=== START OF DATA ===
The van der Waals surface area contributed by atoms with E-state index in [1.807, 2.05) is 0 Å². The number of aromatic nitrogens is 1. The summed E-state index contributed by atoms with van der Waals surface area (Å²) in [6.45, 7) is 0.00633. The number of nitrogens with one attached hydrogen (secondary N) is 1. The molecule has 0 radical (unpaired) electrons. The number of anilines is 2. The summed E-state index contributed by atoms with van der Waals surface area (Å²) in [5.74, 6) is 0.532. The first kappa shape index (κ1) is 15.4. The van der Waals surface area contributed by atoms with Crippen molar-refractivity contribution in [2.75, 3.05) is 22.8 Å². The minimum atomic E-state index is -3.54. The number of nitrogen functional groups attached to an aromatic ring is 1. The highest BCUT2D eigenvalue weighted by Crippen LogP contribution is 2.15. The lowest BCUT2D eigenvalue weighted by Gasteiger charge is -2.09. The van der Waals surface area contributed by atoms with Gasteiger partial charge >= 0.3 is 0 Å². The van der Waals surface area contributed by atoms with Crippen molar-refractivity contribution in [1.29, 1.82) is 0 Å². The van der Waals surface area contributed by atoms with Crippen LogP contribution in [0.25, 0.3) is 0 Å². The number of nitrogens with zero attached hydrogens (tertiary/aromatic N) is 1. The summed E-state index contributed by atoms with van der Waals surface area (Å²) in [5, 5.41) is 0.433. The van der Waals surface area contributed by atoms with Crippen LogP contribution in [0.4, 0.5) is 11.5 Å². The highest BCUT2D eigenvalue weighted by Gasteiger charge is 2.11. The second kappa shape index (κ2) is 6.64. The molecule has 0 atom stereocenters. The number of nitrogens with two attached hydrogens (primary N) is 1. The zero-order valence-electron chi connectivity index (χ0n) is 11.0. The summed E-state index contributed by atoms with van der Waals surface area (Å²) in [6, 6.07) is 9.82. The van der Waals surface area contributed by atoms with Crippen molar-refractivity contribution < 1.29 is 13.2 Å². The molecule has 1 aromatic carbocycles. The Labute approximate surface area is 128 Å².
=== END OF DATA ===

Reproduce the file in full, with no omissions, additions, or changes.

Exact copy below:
The van der Waals surface area contributed by atoms with E-state index in [1.807, 2.05) is 0 Å². The number of aromatic nitrogens is 1. The summed E-state index contributed by atoms with van der Waals surface area (Å²) in [6.45, 7) is 0.00633. The number of nitrogens with one attached hydrogen (secondary N) is 1. The molecule has 0 radical (unpaired) electrons. The number of anilines is 2. The summed E-state index contributed by atoms with van der Waals surface area (Å²) in [5.74, 6) is 0.532. The first kappa shape index (κ1) is 15.4. The van der Waals surface area contributed by atoms with Crippen molar-refractivity contribution in [2.75, 3.05) is 22.8 Å². The minimum atomic E-state index is -3.54. The number of nitrogen functional groups attached to an aromatic ring is 1. The highest BCUT2D eigenvalue weighted by Crippen LogP contribution is 2.15. The lowest BCUT2D eigenvalue weighted by Gasteiger charge is -2.09. The van der Waals surface area contributed by atoms with Gasteiger partial charge >= 0.3 is 0 Å². The van der Waals surface area contributed by atoms with Crippen molar-refractivity contribution in [1.29, 1.82) is 0 Å². The van der Waals surface area contributed by atoms with Crippen LogP contribution in [0.25, 0.3) is 0 Å². The number of nitrogens with zero attached hydrogens (tertiary/aromatic N) is 1. The summed E-state index contributed by atoms with van der Waals surface area (Å²) in [5, 5.41) is 0.433. The van der Waals surface area contributed by atoms with Crippen LogP contribution in [0.4, 0.5) is 11.5 Å². The highest BCUT2D eigenvalue weighted by Gasteiger charge is 2.11. The second kappa shape index (κ2) is 6.64. The molecule has 0 atom stereocenters. The number of nitrogens with two attached hydrogens (primary N) is 1. The zero-order valence-electron chi connectivity index (χ0n) is 11.0. The summed E-state index contributed by atoms with van der Waals surface area (Å²) in [6, 6.07) is 9.82. The van der Waals surface area contributed by atoms with Crippen molar-refractivity contribution < 1.29 is 13.2 Å². The molecule has 1 aromatic carbocycles. The Labute approximate surface area is 128 Å².